How do you or your organization use this solution?
Please share with us so that your peers can learn from your experiences.
We started using Active Roles because we wanted protection against user errors by our frontline service desk. We have an on-premises solution.
Our primary use case for ARS is for the ease of delegating administrative access and the ability to limit direct access to the domain controllers. Those were the primary purposes for purchasing it. We do much more with it now, probably more than anyone else. We're still working through that primary use case. But in addition to that, over the course of the last seven years, we've been able to leverage ARS to allow us to do a lot more and be more efficient. We use it for dynamic groups. We automatically group users together by department, reporting structure, etc., to leverage them for access, authorization, and authentication. And we automatically group computer objects for management authorization. We have also started leveraging ARS as an identity platform. It was an interim solution until we move over to our final solution, for which we're going through vendor selection right now. The way we use it for identity is that we use custom scripts and workflows and scheduled tasks. We were able to migrate off of our legacy identity platform and move everything we currently do into ARS. While migrating to ARS, we also implemented role-based access for the administrative users and customized views for each role in ARS, in the web interface. So if you're a level-one support, you only see the tasks that you are allowed to do, versus if you're a full-blown administrator, you see everything. In addition, we use it for account creation at the university. We expose native Azure AD user group properties to assist with support increase. We provision and de-provision applications, and we create the necessary reports.
We use Active Roles to facilitate the synchronization between our Active Directory environment, SAP, and our school information system which is Trillium. Trillium and SAP feed data for employees and students into the Active Directory. We use password managers to manage passwords and provide us with three sets of passwords and options for our users.
We are using Active Roles for provisioning Active Directory objects and we also use it to connect, through Active Roles Synchronization Service, to our HR system and to provision and deprovision employees. In general, we use it to provision any object: security groups and computer objects, in a delegated manner. Active Roles Server allows the security of Active Directory to be changed to delegate access for provisioning to different IT teams, without changing the actual security of Active Directory. The solution is co-located in our data centers.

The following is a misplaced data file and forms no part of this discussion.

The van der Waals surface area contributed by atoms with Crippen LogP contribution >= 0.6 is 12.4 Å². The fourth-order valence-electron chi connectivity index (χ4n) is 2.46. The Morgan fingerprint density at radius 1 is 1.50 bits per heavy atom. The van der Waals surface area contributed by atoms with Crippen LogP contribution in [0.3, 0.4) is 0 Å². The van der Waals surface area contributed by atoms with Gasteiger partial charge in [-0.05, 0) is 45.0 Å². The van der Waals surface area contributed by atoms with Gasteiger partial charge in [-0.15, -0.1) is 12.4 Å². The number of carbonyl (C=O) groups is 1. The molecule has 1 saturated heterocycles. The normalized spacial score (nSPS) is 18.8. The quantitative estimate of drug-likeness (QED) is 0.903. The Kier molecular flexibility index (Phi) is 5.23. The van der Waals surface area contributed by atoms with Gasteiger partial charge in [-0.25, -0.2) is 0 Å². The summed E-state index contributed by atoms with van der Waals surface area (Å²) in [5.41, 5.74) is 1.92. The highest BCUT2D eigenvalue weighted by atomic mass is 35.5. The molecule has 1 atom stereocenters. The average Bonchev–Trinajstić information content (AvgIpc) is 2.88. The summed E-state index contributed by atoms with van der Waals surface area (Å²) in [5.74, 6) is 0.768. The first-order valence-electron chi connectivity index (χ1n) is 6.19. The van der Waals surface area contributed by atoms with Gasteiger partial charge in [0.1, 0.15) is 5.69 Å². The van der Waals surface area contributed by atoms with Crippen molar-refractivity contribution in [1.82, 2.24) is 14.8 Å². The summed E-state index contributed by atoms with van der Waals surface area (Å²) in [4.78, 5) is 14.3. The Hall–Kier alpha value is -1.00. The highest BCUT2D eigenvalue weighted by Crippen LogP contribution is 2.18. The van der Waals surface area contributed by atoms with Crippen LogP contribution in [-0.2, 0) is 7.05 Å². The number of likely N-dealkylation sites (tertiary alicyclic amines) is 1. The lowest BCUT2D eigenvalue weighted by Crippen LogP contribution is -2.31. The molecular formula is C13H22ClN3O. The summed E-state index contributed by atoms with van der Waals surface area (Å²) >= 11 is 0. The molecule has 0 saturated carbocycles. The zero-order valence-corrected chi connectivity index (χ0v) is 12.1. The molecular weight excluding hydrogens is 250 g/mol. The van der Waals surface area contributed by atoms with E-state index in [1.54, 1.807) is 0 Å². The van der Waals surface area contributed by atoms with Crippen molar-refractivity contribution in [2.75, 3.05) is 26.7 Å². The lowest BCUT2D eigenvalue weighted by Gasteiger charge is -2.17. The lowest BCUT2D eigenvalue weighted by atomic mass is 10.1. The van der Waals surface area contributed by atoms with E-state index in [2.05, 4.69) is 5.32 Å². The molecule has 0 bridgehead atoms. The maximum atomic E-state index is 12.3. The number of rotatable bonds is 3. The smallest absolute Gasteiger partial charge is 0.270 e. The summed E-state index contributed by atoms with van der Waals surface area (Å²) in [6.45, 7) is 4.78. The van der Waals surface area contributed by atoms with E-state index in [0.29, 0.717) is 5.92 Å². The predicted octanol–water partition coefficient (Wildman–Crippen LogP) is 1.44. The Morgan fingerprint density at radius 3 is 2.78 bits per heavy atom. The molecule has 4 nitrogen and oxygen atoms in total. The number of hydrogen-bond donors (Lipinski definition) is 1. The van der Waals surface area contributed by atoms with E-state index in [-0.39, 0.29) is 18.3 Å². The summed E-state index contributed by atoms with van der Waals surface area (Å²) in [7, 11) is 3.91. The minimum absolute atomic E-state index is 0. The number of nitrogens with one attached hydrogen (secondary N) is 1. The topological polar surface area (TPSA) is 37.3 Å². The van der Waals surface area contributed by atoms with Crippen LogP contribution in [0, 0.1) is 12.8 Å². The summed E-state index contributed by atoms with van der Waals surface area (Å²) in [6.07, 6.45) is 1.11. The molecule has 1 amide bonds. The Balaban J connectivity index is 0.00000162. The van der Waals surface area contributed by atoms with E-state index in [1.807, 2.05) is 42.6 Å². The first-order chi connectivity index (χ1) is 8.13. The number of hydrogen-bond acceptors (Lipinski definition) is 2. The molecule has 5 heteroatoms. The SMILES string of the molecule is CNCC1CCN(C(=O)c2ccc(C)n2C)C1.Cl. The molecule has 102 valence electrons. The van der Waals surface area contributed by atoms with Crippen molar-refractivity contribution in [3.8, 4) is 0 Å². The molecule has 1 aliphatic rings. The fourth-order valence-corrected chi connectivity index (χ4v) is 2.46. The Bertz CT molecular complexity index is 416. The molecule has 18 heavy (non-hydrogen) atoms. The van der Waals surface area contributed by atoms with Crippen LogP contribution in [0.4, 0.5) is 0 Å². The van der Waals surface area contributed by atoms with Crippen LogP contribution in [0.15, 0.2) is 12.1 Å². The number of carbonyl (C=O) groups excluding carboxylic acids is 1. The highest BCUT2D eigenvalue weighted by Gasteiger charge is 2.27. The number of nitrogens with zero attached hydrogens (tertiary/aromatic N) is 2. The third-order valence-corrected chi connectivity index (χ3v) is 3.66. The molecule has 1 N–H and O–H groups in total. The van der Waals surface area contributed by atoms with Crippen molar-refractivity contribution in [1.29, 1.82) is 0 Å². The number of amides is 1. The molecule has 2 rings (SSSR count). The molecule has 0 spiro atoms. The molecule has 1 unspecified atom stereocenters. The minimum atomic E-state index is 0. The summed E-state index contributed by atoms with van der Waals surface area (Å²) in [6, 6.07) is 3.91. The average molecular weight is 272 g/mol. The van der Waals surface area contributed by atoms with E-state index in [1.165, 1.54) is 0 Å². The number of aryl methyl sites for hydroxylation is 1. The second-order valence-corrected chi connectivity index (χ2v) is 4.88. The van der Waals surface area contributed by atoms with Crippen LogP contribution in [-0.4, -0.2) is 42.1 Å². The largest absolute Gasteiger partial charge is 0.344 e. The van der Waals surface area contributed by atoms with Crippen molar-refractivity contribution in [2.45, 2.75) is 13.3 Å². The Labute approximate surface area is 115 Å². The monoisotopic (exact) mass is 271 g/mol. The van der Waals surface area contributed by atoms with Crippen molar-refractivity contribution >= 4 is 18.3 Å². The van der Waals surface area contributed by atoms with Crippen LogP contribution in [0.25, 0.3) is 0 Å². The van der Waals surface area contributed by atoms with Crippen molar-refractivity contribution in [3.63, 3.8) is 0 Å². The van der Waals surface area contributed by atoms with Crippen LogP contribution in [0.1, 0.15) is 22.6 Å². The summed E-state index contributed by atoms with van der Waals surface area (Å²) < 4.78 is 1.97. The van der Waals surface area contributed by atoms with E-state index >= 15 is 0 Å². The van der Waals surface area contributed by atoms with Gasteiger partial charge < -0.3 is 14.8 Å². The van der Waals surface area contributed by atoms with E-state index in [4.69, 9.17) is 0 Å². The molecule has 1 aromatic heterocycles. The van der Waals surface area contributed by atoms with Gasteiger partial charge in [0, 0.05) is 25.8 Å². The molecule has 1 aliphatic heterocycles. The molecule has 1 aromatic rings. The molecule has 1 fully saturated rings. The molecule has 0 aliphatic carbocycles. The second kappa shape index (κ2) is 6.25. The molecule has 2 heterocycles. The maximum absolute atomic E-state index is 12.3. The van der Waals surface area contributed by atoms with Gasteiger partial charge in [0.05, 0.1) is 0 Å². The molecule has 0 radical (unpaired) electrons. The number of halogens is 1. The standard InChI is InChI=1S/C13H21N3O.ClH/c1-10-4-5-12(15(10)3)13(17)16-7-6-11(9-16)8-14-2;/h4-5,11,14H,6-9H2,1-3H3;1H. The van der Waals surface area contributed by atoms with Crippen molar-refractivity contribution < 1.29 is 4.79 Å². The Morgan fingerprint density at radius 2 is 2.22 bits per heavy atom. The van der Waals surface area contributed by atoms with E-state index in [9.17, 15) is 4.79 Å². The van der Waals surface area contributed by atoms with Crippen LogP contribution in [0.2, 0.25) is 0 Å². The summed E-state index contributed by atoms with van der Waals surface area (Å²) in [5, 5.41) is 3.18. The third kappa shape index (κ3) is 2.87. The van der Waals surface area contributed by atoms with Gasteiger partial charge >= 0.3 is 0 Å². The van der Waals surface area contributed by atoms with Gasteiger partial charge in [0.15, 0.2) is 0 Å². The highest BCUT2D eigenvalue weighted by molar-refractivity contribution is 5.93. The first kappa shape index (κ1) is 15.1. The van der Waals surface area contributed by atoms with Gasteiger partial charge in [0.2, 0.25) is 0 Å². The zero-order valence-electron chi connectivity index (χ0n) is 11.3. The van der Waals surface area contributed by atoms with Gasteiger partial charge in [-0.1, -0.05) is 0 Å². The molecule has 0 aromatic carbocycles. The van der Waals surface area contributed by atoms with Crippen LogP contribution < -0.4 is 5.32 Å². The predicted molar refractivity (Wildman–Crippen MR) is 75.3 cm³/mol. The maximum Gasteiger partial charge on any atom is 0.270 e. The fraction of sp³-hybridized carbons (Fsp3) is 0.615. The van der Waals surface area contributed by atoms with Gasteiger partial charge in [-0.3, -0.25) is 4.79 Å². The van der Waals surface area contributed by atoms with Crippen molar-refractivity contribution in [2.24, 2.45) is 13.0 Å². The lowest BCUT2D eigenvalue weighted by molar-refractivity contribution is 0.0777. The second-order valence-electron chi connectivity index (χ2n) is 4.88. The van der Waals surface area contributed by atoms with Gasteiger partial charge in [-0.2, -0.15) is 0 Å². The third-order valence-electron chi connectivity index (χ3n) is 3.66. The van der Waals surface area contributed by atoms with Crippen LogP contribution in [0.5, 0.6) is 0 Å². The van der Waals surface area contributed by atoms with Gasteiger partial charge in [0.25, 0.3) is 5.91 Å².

Our primary use case has definitely evolved since our very first use case, which was for delegation of rights within Active Directory without having to give folks native rights through Active Directory. That was our biggest driving factor into the use of Active Roles. All the other stuff that it does is a benefit, and we use it all heavily. However, we're very big into using the least privileged model and having the least amount of Active Directory native rights out there, as this cuts down on issues later. By having less people with native Active Directory rights, this cuts down on potential issues that we have to troubleshoot. It is used in our on-prem Active Directory, but the servers themselves are hosted out of Azure. So, we use IaaS, which is just having VMs in the cloud versus having our VMs on-prem. The only cloud aspect is that VMs are hosted in the Azure IaaS instance. It's a normal VM, which is part of our on-prem Active Directory, but it just happens to be hosted in Azure.
We use ARS to manage multiple domains. Our organization owns over thirty companies and we needed a tool that would give us the ability to apply consistent access rules across all of the businesses.
* It is mainly for delegation of permissions inside the domains for large companies. * It is for provisioning and deprovisioning users in the Active Directory (AD) and their licenses in Office 365.
We use it to lock down the interface between helpdesks and Active Directory.
We primarily use it for delegation access permissions, to helpdesks for example. We use it to automate certain things, like onboarding new users, deprovisioning leaving users, or when we add somebody to a group it triggers some kind of automation workflow. Lastly, we use it to sanitize data entry, to make sure that the first letter of the street name is capitalized, certain zip codes are allowed, others aren't; it's a type of data control.
RBAC for AD and Exchange Provisioning, Re-provisioning, De-provisioning and Undo-De-Provisioning of user accounts User Self Service Virtual AD firewall
We all know it's really hard to get good pricing and cost information.
Please share what you can so you can help your peers.